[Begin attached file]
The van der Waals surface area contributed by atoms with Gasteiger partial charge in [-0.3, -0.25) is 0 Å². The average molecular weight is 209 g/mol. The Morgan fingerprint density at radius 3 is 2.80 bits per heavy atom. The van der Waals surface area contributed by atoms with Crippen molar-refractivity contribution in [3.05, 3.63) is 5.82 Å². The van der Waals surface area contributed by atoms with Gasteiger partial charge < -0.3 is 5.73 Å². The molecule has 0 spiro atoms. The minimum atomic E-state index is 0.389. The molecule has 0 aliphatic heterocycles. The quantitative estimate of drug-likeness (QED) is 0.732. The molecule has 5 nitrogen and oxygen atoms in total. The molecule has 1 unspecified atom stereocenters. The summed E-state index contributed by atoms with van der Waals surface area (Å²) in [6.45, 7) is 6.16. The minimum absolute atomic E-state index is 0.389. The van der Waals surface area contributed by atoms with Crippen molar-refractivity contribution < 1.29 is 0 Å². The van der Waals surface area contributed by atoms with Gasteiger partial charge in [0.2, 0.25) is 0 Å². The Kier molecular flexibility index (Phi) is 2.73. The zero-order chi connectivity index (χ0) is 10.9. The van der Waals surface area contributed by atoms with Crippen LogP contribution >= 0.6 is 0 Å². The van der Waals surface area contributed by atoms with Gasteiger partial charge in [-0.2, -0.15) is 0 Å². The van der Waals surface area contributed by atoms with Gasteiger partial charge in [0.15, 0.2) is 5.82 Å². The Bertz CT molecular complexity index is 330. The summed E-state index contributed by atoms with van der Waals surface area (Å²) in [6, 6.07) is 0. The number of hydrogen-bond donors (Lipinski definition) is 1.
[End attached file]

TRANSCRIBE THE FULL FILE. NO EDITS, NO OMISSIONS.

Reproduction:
The van der Waals surface area contributed by atoms with Gasteiger partial charge in [-0.3, -0.25) is 0 Å². The average molecular weight is 209 g/mol. The Morgan fingerprint density at radius 3 is 2.80 bits per heavy atom. The van der Waals surface area contributed by atoms with Crippen molar-refractivity contribution in [3.05, 3.63) is 5.82 Å². The van der Waals surface area contributed by atoms with Gasteiger partial charge < -0.3 is 5.73 Å². The molecule has 0 spiro atoms. The minimum atomic E-state index is 0.389. The molecule has 0 aliphatic heterocycles. The quantitative estimate of drug-likeness (QED) is 0.732. The molecule has 5 nitrogen and oxygen atoms in total. The molecule has 1 unspecified atom stereocenters. The summed E-state index contributed by atoms with van der Waals surface area (Å²) in [6.45, 7) is 6.16. The minimum absolute atomic E-state index is 0.389. The van der Waals surface area contributed by atoms with Crippen molar-refractivity contribution < 1.29 is 0 Å². The van der Waals surface area contributed by atoms with Gasteiger partial charge in [0.2, 0.25) is 0 Å². The Kier molecular flexibility index (Phi) is 2.73. The zero-order chi connectivity index (χ0) is 10.9. The van der Waals surface area contributed by atoms with Crippen LogP contribution >= 0.6 is 0 Å². The van der Waals surface area contributed by atoms with Gasteiger partial charge in [-0.2, -0.15) is 0 Å². The van der Waals surface area contributed by atoms with Gasteiger partial charge in [0.15, 0.2) is 5.82 Å². The Bertz CT molecular complexity index is 330. The summed E-state index contributed by atoms with van der Waals surface area (Å²) in [6, 6.07) is 0. The number of hydrogen-bond donors (Lipinski definition) is 1.